Price of reforms outweighs results

NHS market: Many GP fundholders are unable to buy more effective health care as Dorell moves to extend contracts
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The Independent Online
Fierce criticism of the effectiveness of GP fundholding, one of the flagships of the Government's National Health Service reforms, came yesterday from the Audit Commission, the independent public sectorwatchdog.

The costs of the scheme have more than outweighed the efficiency savings, the commission said. Few fundholders have succeeded in purchasing more effective health care for their patients and there are serious question marks over how the savings that have been made are spent. The scheme needs to be more accountable, the entry criteria should be tightened and an accreditation system may be needed which would see some GPs lose their fundholding status, the commission said.

The biggest survey yet of the five-year-old scheme, which covers a third of GPs and half the population, shows that the best fundholding practices have achieved real gains for their patients - dramatically re-shaping services for their benefit.

But such practices are "rare", the report, What the Doctor Ordered, says. They account for perhaps 1 in 10 of the 2,200 fundholders. Most have made some improvements. But the majority have made only "changes at the margins", continuing to purchase "the same services, in the same quantity, from the same providers as the health authority purchased on their behalf before they became fundholders".

Many fundholders "have yet to develop much beyond the basics", the report says, and the question that must be asked is "whether they are providing sufficient improvements to justify the costs". Up to last year pounds 232m had been spent in management costs on fundholding but only pounds 206m in efficiency savings were realised. Millions more are spent by health authorities and trusts on administration costs which need to be minimised.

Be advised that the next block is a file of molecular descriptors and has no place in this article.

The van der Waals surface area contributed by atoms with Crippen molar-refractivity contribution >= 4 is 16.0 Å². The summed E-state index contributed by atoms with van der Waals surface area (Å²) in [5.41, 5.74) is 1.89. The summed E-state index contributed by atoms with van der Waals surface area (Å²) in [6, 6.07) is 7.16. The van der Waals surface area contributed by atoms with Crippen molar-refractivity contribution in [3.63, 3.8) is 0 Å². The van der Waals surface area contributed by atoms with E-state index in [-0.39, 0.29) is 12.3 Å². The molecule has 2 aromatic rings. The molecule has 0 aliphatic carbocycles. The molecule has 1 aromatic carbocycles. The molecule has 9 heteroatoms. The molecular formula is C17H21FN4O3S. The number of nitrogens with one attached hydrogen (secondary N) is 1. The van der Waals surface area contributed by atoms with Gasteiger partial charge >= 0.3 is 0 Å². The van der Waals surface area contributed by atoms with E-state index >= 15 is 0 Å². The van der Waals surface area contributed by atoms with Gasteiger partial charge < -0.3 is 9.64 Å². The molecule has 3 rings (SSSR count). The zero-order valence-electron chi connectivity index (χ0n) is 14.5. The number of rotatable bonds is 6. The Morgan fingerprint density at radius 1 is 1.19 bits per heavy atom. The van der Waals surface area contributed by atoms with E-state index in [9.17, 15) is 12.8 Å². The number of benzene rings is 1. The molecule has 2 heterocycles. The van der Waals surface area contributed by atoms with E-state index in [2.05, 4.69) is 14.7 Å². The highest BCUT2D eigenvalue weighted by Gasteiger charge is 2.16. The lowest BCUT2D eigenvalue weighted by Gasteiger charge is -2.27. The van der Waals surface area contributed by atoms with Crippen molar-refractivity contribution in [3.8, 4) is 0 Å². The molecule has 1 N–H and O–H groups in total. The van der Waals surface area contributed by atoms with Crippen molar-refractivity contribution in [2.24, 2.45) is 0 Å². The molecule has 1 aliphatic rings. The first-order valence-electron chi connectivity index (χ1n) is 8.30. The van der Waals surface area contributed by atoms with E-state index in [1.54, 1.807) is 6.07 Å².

GPs might be expected to buy more effectivehealth care, the report says. But few fundholders hit the NHS Executive's target for day surgery and fewer than one in five examine re-admission or infection rates to measure outcomes.

Budget management is patchy and health authorities lack powers to deal with "windfall" savings. There is debate about whether savings are being well spent, with 60 per cent going on improving surgeries.

The report argues that fundholders need to work closely with health authorities to ensure they achieve benefits for all patients, not just for their own.

Health authorities should identify their "leading edge" practitioners and use them to help underachievers. For some GPs successful purchasing "will be more likely in a health authority-led 'locality' arrangement" - an approach close to that advocated by Labour.

Harriet Harman, Labour's health spokeswoman, said the report made the case for Labour's approach. "The flaws that have been highlighted could not be addressed without yet more administrative expense."

But Stephen Dorrell, the Secretary of State for Health, said the Government remained "committed to its development" and it was "nonsense" to say there was no framework of accountability. The report showed that "if every fundholder delivered the services of the best there would be huge benefits for patients".

The British Medical Association welcomed the report, saying it was important to learn from the scheme's early experience, while the National Association of Fundholding Practices said it confirmed fundholding success.

'What the Doctor Ordered'. Audit Commission. HMSO pounds 17.

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